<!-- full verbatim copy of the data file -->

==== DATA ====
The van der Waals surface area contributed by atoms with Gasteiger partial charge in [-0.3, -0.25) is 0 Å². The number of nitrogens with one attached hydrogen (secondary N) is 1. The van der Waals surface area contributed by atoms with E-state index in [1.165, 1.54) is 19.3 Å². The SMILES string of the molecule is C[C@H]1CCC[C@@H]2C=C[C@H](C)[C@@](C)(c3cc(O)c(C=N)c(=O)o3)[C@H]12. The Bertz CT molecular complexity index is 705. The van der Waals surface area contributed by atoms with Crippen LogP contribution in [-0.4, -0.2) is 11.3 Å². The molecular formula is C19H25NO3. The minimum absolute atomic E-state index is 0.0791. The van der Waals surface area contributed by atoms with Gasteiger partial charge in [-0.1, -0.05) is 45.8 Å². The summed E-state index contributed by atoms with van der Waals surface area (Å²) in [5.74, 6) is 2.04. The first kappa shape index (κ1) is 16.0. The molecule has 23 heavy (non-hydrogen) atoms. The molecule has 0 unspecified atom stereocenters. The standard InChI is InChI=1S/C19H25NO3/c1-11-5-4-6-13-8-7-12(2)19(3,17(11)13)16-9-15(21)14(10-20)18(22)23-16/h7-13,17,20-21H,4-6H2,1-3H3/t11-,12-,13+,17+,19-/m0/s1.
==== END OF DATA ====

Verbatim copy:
The van der Waals surface area contributed by atoms with Gasteiger partial charge in [-0.3, -0.25) is 0 Å². The number of nitrogens with one attached hydrogen (secondary N) is 1. The van der Waals surface area contributed by atoms with E-state index in [1.165, 1.54) is 19.3 Å². The SMILES string of the molecule is C[C@H]1CCC[C@@H]2C=C[C@H](C)[C@@](C)(c3cc(O)c(C=N)c(=O)o3)[C@H]12. The Bertz CT molecular complexity index is 705. The van der Waals surface area contributed by atoms with Crippen LogP contribution in [-0.4, -0.2) is 11.3 Å². The molecular formula is C19H25NO3. The minimum absolute atomic E-state index is 0.0791. The van der Waals surface area contributed by atoms with Gasteiger partial charge in [-0.1, -0.05) is 45.8 Å². The summed E-state index contributed by atoms with van der Waals surface area (Å²) in [5.74, 6) is 2.04. The first kappa shape index (κ1) is 16.0. The molecule has 23 heavy (non-hydrogen) atoms. The molecule has 0 unspecified atom stereocenters. The standard InChI is InChI=1S/C19H25NO3/c1-11-5-4-6-13-8-7-12(2)19(3,17(11)13)16-9-15(21)14(10-20)18(22)23-16/h7-13,17,20-21H,4-6H2,1-3H3/t11-,12-,13+,17+,19-/m0/s1.